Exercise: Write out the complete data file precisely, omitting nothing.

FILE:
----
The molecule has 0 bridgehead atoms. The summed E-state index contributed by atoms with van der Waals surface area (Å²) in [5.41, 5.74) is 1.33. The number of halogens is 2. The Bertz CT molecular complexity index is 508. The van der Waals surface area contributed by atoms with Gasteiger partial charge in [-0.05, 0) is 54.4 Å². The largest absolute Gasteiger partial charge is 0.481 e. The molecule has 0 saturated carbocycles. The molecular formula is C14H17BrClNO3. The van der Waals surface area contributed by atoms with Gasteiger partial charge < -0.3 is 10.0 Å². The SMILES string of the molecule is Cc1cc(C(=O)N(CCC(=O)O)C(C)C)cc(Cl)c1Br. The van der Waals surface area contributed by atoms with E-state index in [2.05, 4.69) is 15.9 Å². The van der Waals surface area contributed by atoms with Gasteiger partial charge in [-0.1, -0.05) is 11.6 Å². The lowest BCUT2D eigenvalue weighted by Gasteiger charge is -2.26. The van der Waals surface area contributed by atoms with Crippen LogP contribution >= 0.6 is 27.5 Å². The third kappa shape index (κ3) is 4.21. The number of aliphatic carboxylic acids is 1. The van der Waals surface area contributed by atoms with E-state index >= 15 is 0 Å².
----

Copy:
The molecule has 0 bridgehead atoms. The summed E-state index contributed by atoms with van der Waals surface area (Å²) in [5.41, 5.74) is 1.33. The number of halogens is 2. The Bertz CT molecular complexity index is 508. The van der Waals surface area contributed by atoms with Gasteiger partial charge in [-0.05, 0) is 54.4 Å². The largest absolute Gasteiger partial charge is 0.481 e. The molecule has 0 saturated carbocycles. The molecular formula is C14H17BrClNO3. The van der Waals surface area contributed by atoms with Gasteiger partial charge < -0.3 is 10.0 Å². The SMILES string of the molecule is Cc1cc(C(=O)N(CCC(=O)O)C(C)C)cc(Cl)c1Br. The van der Waals surface area contributed by atoms with E-state index in [2.05, 4.69) is 15.9 Å². The van der Waals surface area contributed by atoms with Gasteiger partial charge in [-0.1, -0.05) is 11.6 Å². The lowest BCUT2D eigenvalue weighted by Gasteiger charge is -2.26. The van der Waals surface area contributed by atoms with Crippen LogP contribution >= 0.6 is 27.5 Å². The third kappa shape index (κ3) is 4.21. The number of aliphatic carboxylic acids is 1. The van der Waals surface area contributed by atoms with E-state index >= 15 is 0 Å².